The Blame Game
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Turkey’s ruling Justice and Development Party (AK) criticized a reported decision by the Walt Disney Company not to broadcast a documentary series about modern Turkey’s founding father, Mustafa Kemal Atatürk, on its Disney+ streaming platform, Al Jazeera reported.
The controversy began after a series of Turkish and Armenian reports suggested that the streaming service had pulled the plug on the series following lobbying efforts by the Armenian National Committee of America (ANCA).
Disney+ had previously announced that the documentary would be released on Oct. 29 to coincide with the 100th anniversary of the founding of the Turkish Republic, according to the Washington Post.
In June, ANCA called for its cancelation, saying that it “glorifies a Turkish dictator and genocide killer.”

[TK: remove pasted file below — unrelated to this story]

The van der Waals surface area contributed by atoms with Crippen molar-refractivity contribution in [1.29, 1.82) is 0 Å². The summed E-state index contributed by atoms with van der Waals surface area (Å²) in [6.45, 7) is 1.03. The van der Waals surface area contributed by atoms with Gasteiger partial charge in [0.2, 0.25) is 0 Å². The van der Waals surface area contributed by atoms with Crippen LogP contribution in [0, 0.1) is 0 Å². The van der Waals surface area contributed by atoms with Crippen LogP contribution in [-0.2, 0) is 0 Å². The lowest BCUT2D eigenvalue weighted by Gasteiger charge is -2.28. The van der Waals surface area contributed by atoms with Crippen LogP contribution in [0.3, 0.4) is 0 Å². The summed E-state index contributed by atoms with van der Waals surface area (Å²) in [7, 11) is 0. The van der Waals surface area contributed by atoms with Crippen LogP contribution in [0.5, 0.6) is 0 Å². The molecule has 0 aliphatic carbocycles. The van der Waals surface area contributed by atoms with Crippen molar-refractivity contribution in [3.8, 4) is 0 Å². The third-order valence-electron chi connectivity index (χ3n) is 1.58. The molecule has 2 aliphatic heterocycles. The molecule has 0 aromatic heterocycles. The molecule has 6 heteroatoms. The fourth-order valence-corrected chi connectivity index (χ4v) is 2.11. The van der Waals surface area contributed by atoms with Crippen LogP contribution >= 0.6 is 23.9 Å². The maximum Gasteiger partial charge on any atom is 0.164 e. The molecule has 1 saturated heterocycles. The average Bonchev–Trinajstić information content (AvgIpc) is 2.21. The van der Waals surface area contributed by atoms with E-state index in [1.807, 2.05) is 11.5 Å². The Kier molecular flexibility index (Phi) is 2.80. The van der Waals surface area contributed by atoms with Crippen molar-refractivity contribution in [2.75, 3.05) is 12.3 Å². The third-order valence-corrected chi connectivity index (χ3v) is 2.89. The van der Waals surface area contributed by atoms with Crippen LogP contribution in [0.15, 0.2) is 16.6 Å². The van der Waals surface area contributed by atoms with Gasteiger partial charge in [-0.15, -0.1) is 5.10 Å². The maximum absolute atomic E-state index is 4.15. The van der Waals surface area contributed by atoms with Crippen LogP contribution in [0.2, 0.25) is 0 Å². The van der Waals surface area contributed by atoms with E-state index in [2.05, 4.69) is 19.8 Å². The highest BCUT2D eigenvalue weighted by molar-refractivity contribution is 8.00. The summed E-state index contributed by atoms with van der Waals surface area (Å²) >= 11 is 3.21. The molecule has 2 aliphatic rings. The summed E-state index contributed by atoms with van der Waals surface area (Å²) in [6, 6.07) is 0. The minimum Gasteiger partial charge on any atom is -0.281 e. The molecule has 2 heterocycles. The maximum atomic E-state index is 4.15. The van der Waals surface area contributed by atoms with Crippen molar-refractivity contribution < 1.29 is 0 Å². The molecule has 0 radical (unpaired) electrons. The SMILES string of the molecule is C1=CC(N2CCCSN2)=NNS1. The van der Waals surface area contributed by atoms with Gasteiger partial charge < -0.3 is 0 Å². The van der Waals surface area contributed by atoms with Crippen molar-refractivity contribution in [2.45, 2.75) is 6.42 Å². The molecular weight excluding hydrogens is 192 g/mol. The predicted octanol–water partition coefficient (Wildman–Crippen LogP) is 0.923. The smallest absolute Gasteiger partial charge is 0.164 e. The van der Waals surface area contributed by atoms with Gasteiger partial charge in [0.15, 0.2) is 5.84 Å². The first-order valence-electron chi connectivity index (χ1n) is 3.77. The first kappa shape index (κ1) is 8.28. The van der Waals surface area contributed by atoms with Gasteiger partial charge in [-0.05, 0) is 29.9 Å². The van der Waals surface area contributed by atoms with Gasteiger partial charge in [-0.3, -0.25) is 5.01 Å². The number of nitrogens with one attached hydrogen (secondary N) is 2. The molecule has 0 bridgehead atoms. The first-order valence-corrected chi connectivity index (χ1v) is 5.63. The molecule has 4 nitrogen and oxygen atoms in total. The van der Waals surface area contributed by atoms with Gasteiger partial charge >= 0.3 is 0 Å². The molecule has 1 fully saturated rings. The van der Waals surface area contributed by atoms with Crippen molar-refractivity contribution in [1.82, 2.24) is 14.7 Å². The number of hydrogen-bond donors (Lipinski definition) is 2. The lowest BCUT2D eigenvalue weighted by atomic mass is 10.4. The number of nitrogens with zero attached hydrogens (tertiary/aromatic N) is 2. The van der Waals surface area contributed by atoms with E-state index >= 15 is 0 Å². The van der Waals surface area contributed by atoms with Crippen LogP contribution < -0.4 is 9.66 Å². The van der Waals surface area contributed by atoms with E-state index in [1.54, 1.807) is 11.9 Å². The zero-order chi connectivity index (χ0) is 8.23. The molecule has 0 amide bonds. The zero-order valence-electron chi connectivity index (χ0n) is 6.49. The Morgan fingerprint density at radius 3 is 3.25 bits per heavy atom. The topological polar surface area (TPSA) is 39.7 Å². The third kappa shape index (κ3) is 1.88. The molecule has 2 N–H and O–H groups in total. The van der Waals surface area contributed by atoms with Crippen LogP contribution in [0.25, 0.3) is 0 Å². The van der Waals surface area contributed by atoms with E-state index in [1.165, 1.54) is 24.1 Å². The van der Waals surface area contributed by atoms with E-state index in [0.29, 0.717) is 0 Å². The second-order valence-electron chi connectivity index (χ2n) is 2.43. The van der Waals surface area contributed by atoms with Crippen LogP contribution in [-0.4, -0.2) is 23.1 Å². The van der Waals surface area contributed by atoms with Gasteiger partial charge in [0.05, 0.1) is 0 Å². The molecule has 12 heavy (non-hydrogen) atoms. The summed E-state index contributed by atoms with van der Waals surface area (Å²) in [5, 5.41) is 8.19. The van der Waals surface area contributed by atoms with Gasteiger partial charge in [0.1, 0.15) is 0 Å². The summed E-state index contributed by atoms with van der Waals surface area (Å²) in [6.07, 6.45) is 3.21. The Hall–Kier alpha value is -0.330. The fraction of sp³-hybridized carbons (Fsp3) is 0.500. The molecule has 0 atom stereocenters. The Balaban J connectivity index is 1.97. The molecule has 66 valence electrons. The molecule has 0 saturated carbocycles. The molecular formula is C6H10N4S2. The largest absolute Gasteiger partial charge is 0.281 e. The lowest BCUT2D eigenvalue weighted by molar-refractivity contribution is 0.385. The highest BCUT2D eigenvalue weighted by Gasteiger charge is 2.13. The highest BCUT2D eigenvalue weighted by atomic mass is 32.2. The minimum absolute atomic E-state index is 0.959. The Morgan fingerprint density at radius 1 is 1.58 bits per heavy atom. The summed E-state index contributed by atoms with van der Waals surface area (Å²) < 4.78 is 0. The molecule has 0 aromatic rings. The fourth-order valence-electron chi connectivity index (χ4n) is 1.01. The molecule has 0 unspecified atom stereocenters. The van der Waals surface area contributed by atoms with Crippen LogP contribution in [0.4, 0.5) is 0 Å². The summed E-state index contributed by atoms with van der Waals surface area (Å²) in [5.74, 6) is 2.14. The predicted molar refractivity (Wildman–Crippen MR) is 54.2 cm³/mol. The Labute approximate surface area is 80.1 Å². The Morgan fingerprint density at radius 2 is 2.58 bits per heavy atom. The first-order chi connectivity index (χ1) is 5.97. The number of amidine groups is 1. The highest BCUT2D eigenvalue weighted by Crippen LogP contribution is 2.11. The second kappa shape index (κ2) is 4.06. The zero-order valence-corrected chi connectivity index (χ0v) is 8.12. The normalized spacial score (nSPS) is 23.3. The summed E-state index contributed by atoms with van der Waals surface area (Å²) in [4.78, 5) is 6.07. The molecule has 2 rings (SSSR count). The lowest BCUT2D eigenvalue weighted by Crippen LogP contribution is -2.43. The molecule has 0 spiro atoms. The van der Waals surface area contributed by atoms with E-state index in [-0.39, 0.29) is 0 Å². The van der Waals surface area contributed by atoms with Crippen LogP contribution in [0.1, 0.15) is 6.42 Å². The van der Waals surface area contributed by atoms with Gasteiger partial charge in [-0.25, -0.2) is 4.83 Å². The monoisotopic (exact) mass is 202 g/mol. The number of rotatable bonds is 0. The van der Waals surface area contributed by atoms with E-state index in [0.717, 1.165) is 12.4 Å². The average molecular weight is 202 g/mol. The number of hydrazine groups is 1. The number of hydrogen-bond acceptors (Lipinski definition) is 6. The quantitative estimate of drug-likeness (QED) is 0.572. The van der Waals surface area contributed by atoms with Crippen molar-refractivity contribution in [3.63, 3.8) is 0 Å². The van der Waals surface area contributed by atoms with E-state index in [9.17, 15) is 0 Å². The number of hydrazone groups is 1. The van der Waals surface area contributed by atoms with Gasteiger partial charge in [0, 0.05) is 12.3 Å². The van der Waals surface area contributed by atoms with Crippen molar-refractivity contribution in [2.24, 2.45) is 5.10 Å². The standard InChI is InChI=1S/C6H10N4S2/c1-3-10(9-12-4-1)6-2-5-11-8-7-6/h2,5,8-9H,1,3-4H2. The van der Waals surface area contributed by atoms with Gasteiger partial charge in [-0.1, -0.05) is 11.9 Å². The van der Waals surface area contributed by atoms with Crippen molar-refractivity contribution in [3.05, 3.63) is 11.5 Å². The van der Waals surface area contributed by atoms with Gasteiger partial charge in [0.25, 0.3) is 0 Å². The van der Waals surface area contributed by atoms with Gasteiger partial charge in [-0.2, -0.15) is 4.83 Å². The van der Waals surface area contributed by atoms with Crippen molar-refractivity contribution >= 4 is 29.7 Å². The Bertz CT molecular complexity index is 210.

Following the reports, AK party officials slammed Disney+ for succumbing to pressure from the Armenian lobby and accused the latter of hindering Turkey–Armenia relations. At the same time, Turkey’s television watchdog has launched a probe into the matter.
In May 1915, Turkey initiated a mass deportation of Armenians from eastern Turkey. Armenia says around 1.5 million people died in massacres or because of starvation and exhaustion.
While Turkey acknowledges the killings, it has rejected the “genocide” label.
Mustafa Kemal – later known as Atatürk – was a commander during World War I and later went on to establish the Republic of Turkey in 1923 after the fall of the Ottoman Empire.
Walt Disney Turkey responded by announcing a special version of the Atatürk documentary on FOX TV in Turkey and later in theaters, but it remains unclear if it will still be available on Disney+.